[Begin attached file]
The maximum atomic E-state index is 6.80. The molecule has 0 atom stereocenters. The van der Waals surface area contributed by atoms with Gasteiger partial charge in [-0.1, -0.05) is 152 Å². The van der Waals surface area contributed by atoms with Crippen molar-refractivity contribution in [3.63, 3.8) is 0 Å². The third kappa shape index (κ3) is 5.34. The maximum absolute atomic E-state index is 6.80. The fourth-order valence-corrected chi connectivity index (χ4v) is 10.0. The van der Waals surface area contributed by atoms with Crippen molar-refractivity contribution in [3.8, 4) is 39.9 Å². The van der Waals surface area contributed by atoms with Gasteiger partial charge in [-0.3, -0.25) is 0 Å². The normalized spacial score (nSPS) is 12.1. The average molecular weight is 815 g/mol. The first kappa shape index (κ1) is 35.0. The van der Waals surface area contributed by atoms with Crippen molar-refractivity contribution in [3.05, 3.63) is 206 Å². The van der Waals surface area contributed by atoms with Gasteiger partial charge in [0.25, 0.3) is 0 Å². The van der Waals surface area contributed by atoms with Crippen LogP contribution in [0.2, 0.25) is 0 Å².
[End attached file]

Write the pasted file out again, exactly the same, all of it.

The maximum atomic E-state index is 6.80. The molecule has 0 atom stereocenters. The van der Waals surface area contributed by atoms with Gasteiger partial charge in [-0.1, -0.05) is 152 Å². The van der Waals surface area contributed by atoms with Crippen molar-refractivity contribution in [3.63, 3.8) is 0 Å². The third kappa shape index (κ3) is 5.34. The maximum absolute atomic E-state index is 6.80. The fourth-order valence-corrected chi connectivity index (χ4v) is 10.0. The van der Waals surface area contributed by atoms with Crippen molar-refractivity contribution in [3.8, 4) is 39.9 Å². The van der Waals surface area contributed by atoms with Gasteiger partial charge in [-0.3, -0.25) is 0 Å². The normalized spacial score (nSPS) is 12.1. The average molecular weight is 815 g/mol. The first kappa shape index (κ1) is 35.0. The van der Waals surface area contributed by atoms with Crippen molar-refractivity contribution in [3.05, 3.63) is 206 Å². The van der Waals surface area contributed by atoms with Gasteiger partial charge in [0.25, 0.3) is 0 Å². The van der Waals surface area contributed by atoms with Crippen LogP contribution in [0.2, 0.25) is 0 Å².